Humanity’s Last Breath – Ashen Review

My time reviewing music by Sweden’s Humanity’s Last Breath has been a rewarding, yet frustrating experience. I liked a lot of what they did on both 2019’s Abyssal and 2021’s Välde, but the former lacked a killer focus, and the latter needed a bit of pruning. I’ve been intrigued by this band ever since the first time I heard their world-crushing track “Abyssal Mouth,” and I keep waiting for them to deliver a full album that captures that same level of energy and unbridled heaviness. As we prepared to enter into the second half of 2023, I heard a familiar, deep rumbling, a rumbling that could only foretell one thing: a new Humanity’s Last Breath album was on the way. Could the band’s fourth record, Ashen, be the knockout blow I’ve been begging them for?

Unfortunately not. HLB’s strength across their discography has been the way they weave bleak atmosphere into their nasty, crushing deathcore/death metal sound, but Ashen seems to lean far too strongly in the direction of pure atmosphere. The tempos reside almost exclusively in the mid-paced-or-slower realm, and what heaviness is present seems contrived compared to the highlights of their past records. Embedded single “Labyrinthian” relies on huge pinch-harmonic breakdowns that might have been effective if juxtaposed with faster material, but the whole song slogs by without leaving much of an impression.

And this is sadly the fate suffered by most of Ashen’s 45-ish minutes. HLB may have kept the runtime to a more manageable level as compared to Välde, but that time still feels long thanks to the homogeneity of the songs. The back-to-back combo of “Catastrophize” and “Death Spiral” at the album’s midpoint gave me a brief glimmer of hope thanks to its similarity to some the band’s past, stronger material, and an incredibly short faster passage in the track ironically named “Passage” sets my head to banging a little bit before the album slows back into its sluggish pace. But these tiny nuggets of interest do not a good album make.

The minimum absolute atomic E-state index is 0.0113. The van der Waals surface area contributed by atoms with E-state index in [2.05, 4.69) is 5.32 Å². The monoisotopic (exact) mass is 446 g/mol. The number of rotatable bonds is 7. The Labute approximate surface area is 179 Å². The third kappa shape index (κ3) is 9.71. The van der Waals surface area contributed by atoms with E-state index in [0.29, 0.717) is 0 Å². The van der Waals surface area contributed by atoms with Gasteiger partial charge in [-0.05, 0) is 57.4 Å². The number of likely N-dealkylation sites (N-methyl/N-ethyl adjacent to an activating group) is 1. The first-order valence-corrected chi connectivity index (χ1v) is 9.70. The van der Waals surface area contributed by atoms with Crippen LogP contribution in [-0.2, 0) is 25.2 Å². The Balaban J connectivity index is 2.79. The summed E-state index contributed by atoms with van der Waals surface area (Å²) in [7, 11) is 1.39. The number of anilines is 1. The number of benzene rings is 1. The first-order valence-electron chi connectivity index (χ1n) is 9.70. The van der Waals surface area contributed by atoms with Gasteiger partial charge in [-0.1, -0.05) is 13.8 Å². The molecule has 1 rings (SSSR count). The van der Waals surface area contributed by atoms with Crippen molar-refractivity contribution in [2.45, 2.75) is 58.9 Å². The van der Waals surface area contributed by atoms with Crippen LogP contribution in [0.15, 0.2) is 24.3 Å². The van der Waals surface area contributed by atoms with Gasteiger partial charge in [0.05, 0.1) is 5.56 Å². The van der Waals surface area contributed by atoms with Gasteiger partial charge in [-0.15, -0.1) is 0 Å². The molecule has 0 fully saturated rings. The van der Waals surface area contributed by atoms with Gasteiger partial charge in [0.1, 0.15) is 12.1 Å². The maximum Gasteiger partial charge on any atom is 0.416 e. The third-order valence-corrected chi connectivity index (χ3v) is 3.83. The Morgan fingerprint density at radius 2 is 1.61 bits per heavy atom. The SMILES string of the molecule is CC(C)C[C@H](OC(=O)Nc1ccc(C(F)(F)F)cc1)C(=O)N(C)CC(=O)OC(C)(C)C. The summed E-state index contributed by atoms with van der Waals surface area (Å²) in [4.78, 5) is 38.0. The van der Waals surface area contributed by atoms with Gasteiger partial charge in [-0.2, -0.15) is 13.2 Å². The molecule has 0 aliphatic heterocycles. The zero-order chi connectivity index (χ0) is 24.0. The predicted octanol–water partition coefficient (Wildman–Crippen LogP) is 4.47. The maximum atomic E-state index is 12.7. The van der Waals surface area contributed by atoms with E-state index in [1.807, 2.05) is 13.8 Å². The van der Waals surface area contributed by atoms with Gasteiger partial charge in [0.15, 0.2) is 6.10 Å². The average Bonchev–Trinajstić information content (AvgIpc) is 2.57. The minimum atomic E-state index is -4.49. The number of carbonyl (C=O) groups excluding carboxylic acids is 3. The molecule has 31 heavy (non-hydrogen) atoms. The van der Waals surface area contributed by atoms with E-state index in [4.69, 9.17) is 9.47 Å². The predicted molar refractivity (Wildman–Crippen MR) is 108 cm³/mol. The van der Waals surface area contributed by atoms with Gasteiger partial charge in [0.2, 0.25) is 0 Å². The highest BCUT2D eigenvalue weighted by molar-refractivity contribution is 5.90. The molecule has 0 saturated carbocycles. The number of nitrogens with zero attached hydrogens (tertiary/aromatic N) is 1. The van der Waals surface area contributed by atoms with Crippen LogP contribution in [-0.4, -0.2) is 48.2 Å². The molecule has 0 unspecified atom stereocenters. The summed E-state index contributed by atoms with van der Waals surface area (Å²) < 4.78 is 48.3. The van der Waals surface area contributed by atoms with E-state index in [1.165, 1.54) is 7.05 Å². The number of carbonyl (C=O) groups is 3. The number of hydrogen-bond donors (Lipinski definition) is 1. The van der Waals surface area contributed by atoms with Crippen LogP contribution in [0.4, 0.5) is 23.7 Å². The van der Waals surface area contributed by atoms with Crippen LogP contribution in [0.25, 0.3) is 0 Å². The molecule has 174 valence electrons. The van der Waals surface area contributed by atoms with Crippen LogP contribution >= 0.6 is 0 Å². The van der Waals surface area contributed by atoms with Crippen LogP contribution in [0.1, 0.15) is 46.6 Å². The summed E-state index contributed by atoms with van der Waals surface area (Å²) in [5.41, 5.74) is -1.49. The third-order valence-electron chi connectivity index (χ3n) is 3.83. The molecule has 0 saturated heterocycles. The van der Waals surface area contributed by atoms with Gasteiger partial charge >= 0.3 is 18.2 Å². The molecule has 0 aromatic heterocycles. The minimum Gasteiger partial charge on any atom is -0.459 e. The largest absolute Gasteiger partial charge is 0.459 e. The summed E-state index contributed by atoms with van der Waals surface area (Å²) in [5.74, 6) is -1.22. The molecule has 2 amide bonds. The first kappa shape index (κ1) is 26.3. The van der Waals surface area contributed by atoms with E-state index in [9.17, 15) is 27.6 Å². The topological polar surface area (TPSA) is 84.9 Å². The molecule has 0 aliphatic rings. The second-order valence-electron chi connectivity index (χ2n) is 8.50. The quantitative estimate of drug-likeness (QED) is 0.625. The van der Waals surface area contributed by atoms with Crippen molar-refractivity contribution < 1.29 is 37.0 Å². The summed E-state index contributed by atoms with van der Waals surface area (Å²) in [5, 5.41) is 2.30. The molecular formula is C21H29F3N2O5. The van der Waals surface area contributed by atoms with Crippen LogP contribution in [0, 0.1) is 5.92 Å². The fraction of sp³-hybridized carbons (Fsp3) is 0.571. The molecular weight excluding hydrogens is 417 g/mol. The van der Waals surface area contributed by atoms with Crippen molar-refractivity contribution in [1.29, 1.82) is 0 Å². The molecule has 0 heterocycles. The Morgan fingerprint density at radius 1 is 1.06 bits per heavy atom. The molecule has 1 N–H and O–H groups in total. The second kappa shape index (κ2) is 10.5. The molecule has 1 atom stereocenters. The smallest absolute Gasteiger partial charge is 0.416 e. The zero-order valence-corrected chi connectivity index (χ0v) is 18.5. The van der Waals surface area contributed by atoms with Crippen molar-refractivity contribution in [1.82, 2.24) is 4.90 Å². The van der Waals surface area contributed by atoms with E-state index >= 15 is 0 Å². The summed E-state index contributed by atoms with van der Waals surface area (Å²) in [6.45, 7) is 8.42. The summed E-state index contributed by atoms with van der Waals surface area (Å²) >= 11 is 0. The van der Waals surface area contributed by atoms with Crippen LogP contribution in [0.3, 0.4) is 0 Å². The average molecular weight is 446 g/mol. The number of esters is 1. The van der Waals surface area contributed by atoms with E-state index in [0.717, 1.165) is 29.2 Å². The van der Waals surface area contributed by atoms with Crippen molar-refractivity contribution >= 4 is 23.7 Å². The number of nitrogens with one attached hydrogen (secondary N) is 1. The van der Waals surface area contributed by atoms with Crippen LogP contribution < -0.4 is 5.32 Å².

I’m willing to admit that perhaps I’m just not the target audience for this sound, but my past enjoyment of the band still makes this a letdown. I’ve talked before about the balance between substance and style, between atmosphere and riffs, and Ashen is simply far too unbalanced for my taste. So much of today’s heavy music is all about “soundscapes” and “aural experiences,” and that’s all fine and dandy if the songs providing said experience-scapes have enough teeth to bite the listener every once in a while. Ashen’s breakdowns would be way more impactful if counterbalanced by interesting, contrasting ideas, but that is just not in the cards here. If forced to recommend some songs, I’d go with “Catastrophize” and “Death Spiral,” but I’d honestly rather just listen to their older stuff.

I can’t help but be disappointed that this new album from the wielders of such a colossally heavy sound—a sound that felt downright dangerous the first time I heard it—ends up feeling so utterly inoffensive. Ashen’s atmospheric deathcore is adequately malevolent background music while doing other things, but focused listens leave me with precious little to grab onto. This is not the direction that I was hoping Humanity’s Last Breath would go, but your mileage may vary.

Rating: 2.0/5.0
DR: ? | Format Reviewed: An Inconvenient Stream
Label: Unique Leader Records
Websites: |
Releases Worldwide: August 4th, 2023

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